My placement began on Monday with an introduction to the collections and the work done regarding them, including their preservation and conservation. I measured the temperature and humidity in each of the rooms archives were stored in, and recorded these daily observations to ensure these conditions were optimum; extremes of either temperature or humidity can damage the items. What was particularly exciting was learning to handle the materials – there were a number of different items with which I was able to practice, including a 1579 hand-coloured Atlas of the counties of England, produced by Christopher Saxton! I learned that the best way to handle these materials is not, in fact, with gloves (with the exception of photographs), as their role in reducing dexterity increases the risk of tearing pages, but instead with clean hands. This direct contact with history was unlike anything I had ever experienced before; while I have learned about these time periods in history, or read new editions of texts, to handle materials which are hundreds of years old brings a sense of connection with the past that I do not think I could have otherwise felt. Down to the very knowledge that the ink on that page was handwritten by someone who experienced the things I have learned about from books, or to read the annotation of readers, like me, who annotated books they read, but in the 16th century (not like me!), my experience with archival materials has allowed a cohesion of my knowledge, ensuring enrichment in my future learning. While looking around the collections, I was also fortunate enough to be shown materials such as a sheet from a 1478 Caxton print of Chaucer’s ‘The Canterbury Tales’, and Golding’s handwritten manuscript of the first draft of The Lord of the Flies, (though, due to its fragility, handling is avoided), both of which resulted in vast amounts of excitement on my part!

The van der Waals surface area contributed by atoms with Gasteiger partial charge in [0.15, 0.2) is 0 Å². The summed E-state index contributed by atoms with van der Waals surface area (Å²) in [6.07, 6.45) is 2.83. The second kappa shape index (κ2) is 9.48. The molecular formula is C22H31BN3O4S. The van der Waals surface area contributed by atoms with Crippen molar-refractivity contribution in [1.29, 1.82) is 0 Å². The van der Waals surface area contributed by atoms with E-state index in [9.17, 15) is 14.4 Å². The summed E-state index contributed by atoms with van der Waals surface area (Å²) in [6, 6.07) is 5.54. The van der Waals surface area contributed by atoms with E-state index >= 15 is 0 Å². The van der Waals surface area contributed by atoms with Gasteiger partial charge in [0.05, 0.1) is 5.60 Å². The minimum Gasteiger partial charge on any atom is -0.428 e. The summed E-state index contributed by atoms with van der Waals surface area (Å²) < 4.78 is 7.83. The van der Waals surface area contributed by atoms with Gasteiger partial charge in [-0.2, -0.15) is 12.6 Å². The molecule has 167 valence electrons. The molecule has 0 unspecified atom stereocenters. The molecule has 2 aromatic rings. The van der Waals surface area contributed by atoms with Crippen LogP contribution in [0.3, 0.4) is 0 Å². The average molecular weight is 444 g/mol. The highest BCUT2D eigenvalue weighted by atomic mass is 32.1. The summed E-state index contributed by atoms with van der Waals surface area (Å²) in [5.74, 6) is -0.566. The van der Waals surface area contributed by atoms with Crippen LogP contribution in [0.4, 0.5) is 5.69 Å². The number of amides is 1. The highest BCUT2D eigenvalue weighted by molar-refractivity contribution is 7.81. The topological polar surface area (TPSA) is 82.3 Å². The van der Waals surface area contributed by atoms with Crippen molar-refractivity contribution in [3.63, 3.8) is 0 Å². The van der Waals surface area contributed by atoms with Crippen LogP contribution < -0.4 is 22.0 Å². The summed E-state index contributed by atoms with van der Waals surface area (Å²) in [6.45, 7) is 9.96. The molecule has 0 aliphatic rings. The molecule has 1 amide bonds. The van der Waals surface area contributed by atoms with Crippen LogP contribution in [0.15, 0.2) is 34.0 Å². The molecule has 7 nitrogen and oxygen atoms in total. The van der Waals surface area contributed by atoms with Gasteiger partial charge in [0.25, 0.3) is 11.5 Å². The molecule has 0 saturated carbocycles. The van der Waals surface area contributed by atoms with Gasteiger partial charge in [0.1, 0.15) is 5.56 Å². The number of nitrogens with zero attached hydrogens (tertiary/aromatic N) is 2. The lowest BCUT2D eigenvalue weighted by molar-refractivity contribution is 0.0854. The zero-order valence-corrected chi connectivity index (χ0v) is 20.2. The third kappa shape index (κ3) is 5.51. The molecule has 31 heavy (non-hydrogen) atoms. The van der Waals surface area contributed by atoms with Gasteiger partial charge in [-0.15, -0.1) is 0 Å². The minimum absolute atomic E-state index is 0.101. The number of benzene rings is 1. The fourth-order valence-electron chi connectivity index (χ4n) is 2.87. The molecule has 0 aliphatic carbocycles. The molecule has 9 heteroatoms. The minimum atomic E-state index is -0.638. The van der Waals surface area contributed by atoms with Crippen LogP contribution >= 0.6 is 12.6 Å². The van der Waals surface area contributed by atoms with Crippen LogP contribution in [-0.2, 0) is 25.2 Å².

Bills relating to elections in Devon, 1835, and to a concert in Exeter, 1858 [EUL MS 269]

Over the next few days, I was given a few projects to work on. On Tuesday, I sorted through letters to, from, and regarding, Agatha Christie, (some of which were handwritten by Christie herself!), selecting those that were relating to Poirot for an exhibition to go alongside a talk on him. After this experience I feel I am justified in stopping anyone from criticising my handwriting again, or else admitting that Christie, despite her literary genius, may not have been popular among teachers or A-Level examiners! I also looked at a collection of political bills from 1835 and researched the context behind these to aid the writing of a social media post about them, and the information I learned from this seems since to appear in my day-to-day life with astonishing frequency (namely in Middlemarch, which is active in its discussion of 19th century politics!). Throughout the week, I also accompanied team members in receiving and unpacking new materials that had arrived in the post, learning about the process of ‘accession’ before cataloging, and how to write titles and descriptions for these so that they can be best found by researchers. As part of this, I studied a recently received item which has not yet been cataloged, creating resources like a map on which all the places mentioned are flagged, as well as using university records to find out more about the individuals mentioned. This will ensure the item is better understood, so that when it comes to cataloging it can be organised in the collection more easily, and so that its description will be as accurate as possible, making it more accessible to researchers.